Climate Adaptation

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Climate Adaptation

Climate change and risks for Australian cultural collections Maps and Workflows Resource AUTHORS Amanda Pagliarino Ainslee Meredith In 2020, Amanda Pagliarino and Ainslee Meredith published the climate projection and cultural heritage paper, Mapping climate change and risks for Australian cultural collections (AICCM Bulletin, Vol. 41/1, pp. 3-26). In this paper the climate

Climate Adaptation2021-11-16T11:44:19+11:00

Sustainable Collections

Welcome to the AICCM Sustainable Collections Wiki page. Here you can find information on topics about making your collections more sustainable

Sustainable Collections2020-09-04T12:46:39+10:00

Sustainable Collections – 06 – Horizon Scanning

The terms horizon and environmental scanning are used interchangeably throughout business and the foresight literature. It refers to the systematic exploration, collection and interpretation of external information in an effort to identify trends and drivers of change and their impacts on the future. These drivers of change may be speculative or emerging issues

Sustainable Collections – 06 – Horizon Scanning2020-08-03T11:52:13+10:00

Sustainable Collections – 05 – Access and Engagement

Social and Cultural Sustainability Looking at the practice of conservation in the last decades we have seen a major change from material-centred conservation to people-centred conservation. While the material, or the physical objects, remain essential as a conduit between past, present and future, hindsight proves that many cultural objects and cultural sites are dependent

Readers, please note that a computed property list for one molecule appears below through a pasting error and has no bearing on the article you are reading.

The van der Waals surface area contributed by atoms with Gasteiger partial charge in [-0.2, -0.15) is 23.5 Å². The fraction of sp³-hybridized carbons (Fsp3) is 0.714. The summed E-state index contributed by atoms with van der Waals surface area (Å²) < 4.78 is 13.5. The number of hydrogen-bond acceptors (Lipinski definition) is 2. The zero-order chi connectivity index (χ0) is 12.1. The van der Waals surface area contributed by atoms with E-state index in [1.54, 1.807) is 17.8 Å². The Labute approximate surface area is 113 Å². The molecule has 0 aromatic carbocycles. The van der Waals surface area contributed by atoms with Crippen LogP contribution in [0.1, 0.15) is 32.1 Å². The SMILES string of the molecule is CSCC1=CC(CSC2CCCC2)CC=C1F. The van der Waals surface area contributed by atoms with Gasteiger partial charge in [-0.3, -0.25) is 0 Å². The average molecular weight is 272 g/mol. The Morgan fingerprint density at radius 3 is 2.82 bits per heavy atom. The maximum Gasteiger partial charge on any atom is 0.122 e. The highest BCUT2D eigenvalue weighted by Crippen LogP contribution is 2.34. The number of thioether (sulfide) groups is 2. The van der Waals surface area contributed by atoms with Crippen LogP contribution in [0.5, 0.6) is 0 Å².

Sustainable Collections – 05 – Access and Engagement2021-11-09T14:13:27+11:00

Sustainable Collections – 04 – Preservation Environments

Temperature and Relative Humidity (RH) Controlling the temperature and RH of collections spaces are critical to preventive conservation of collections. Maintaining appropriate levels can care for collections in a cost effective, passive, and sustainable method. Reducing energy use is important as both a mitigation and adaptation method for cultural collections – bringing down costs, lowering

Sustainable Collections – 04 – Preservation Environments2021-11-09T14:05:36+11:00

Sustainable Collections – 01

Sustainability and resilience have become key concerns in contemporary society. The effects of human impacts on the environment and increasing weather extremes, reduced energy security in an increasingly technologically-reliant world, and economic pressures as local and global networks transition to new infrastructure and social systems have become direct concerns for those responsible for collections

Sustainable Collections – 012021-11-09T11:58:55+11:00

Sustainable Collections – 03 – Resourcing

Economic Sustainability Economic sustainability refers to operating in a resource efficient manner that supports social and environmental health. Given that governments have played a leading role in funding cultural heritage preservation in Australia, an awareness of and engagement in discussions about funding, investment and ‘value’ more broadly is a critical. There are a range of

Sustainable Collections – 03 – Resourcing2021-11-09T13:19:27+11:00

Sustainable Collections – 02 – Greening

Greening Conservation Practice Greening conservation practice involves utilising less environmentally destructive chemicals, materials and methods in conservation. These include prioritising water-based cleaning systems; solvents with reduced toxicity such as alcohols (methanol, ethanol) and alkanes (heptane, hexane); reusable or recycled tools and packaging; glass instead of single-use plastic; and replacing disposal towels and blotters with

Sustainable Collections – 02 – Greening2021-11-10T12:52:16+11:00
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